What will difference will the new national male health policy make on the ground? Margo Saunders, a health policy consultant in Canberra, suggests that it’s a question we will need to keep asking. She writes:
“Given that Kevin Rudd reckons that Australia’s first National Male Health Policy, launched yesterday, is about 110 years late, we certainly had the right to expect something good and something comprehensive. Whether the policy meets these expectations will have more to do with its implementation than to its welcome, but fairly predictable and well-chosen, words.
The policy certainly has been a long time coming, with aborted fits and starts in the early 1990s, the first national men’s health conference in 1995 and the release, 10 years later, of position statements on men’s health by the Australian Medical Association and the Royal Australian College of General Practitioners.
The National Male Health Policy’s priority areas are cover all the areas that you would expect: promoting optimal health outcomes for all Australian males; addressing health inequalities between male population groups; delivering initiatives and services that consider the health needs of Australian men in different age groups and at key transition points from youth to old age; focusing on preventive health; improving the evidence base to inform the development of policies, programs and initiatives, and improving access to health care for males by tailoring health care services and initiatives to facilitate access by men, particularly population groups at risk of poor health.
The policy certainly looks comprehensive and touches all the bases. It also attempts to avoid the ‘masculinity vs social determinants’ argument by not addressing the influence of masculinity head-on, but talking about its consequences.
The emphasis on men as individual agents, and phrases such as ‘raising male awareness’ and ‘males need to know’ feature prominently, but are balanced by a strong focus on the economic and social determinants of health. This approach differs from that of the Irish Men’s Health Policy, released in 2008, which explicitly acknowledges that men’s health-related behaviour must be constantly be negotiated against the backdrop of masculine behavioural norms – a view that finds strong support from within the men’s health literature.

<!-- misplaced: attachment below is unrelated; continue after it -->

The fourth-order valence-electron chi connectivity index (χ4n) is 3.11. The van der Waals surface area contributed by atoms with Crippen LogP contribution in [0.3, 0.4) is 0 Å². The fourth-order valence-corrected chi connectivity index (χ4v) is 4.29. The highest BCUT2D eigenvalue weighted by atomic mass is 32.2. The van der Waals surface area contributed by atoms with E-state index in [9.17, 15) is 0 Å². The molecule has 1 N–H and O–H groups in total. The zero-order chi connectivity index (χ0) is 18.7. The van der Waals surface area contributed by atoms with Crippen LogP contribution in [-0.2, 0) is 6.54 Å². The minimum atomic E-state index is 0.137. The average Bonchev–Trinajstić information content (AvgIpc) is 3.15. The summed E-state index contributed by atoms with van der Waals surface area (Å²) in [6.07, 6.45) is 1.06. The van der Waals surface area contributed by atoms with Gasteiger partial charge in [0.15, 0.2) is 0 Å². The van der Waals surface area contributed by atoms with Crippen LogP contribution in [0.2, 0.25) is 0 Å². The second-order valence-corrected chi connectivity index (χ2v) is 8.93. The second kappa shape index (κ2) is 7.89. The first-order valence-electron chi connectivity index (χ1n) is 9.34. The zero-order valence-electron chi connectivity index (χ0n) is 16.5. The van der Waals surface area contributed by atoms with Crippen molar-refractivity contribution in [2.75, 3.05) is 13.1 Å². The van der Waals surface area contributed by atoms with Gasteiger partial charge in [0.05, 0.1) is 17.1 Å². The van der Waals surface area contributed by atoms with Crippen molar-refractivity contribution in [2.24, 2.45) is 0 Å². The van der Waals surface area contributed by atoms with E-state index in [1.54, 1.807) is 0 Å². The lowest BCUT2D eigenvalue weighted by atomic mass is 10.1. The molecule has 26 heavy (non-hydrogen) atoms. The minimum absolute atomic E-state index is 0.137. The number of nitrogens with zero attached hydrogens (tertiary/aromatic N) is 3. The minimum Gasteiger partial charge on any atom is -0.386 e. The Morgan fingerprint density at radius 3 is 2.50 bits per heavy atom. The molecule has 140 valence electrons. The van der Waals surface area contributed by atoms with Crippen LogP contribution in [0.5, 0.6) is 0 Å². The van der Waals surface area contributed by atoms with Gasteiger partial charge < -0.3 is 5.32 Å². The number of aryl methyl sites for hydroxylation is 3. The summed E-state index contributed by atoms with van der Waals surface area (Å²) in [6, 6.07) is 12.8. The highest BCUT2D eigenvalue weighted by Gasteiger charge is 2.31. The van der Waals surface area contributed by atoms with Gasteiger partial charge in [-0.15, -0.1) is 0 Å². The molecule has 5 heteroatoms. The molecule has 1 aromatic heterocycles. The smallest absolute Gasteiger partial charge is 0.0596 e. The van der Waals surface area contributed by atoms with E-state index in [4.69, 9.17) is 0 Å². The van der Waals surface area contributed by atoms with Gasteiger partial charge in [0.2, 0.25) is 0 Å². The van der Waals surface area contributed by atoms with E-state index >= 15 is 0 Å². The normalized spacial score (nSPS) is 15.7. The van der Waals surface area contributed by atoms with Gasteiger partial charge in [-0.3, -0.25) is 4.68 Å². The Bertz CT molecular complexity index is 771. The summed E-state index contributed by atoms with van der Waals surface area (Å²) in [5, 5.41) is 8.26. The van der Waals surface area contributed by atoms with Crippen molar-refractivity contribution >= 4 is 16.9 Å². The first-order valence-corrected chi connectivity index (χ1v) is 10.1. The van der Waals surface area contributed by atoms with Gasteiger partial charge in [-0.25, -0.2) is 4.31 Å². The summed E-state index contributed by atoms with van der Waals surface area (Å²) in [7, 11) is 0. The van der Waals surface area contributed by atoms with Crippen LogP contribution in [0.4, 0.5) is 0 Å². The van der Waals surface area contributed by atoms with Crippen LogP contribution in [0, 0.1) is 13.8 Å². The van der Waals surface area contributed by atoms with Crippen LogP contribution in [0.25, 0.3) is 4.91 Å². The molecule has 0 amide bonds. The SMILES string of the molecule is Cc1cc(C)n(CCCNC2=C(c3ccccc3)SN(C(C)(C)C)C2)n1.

The new policy comes with a commitment of $16.7 million, including the big-ticket items of $6.9 million for a national longitudinal men’s health study, $3 million for the Australian Men’s Sheds Association, and $6 million to promote the role of Indigenous men in their children’s and families’ lives. This clearly doesn’t leave a lot for everything else, such as addressing major needs in primary prevention.
Once the dust has settled and the policy itself, together with its associated documents — on social determinants, mental health, health practices, reproductive health, lifestyle behaviour, risk-taking, health in the workplace, and health services access — have been considered, there needs to be some serious thinking about priorities and funding, including the roles and responsibilities of government and non-government agencies at all levels.
There are also a range of unanswered questions, such as how this policy, and a new national women’s health policy, will relate to other national health policies, such as the National Drug Strategy and strategic approaches to obesity, and indeed whether there will be sufficient ‘oomph’ behind these policies to generate anything approaching the consistent and systematic application of a ‘gender lens’ to government policies and programs.
In releasing the policy yesterday, Minister for Indigenous Health and Rural and Regional Health, Warren Snowdon, made the important point that the policy is not just about life expectancy, but is about quality of life – in other words, it’s not about how men die but about how they live.
There are high hopes riding on this policy. Whether it makes a difference will depend on funding, commitment at all levels, and instigating changes not only in the health system but in the myriad factors which impact on men’s health.”
• Margo Saunders is an Affiliate Member of the Freemasons Foundation Centre for Men’s Health and has published articles and commentaries on men’s health and health literacy.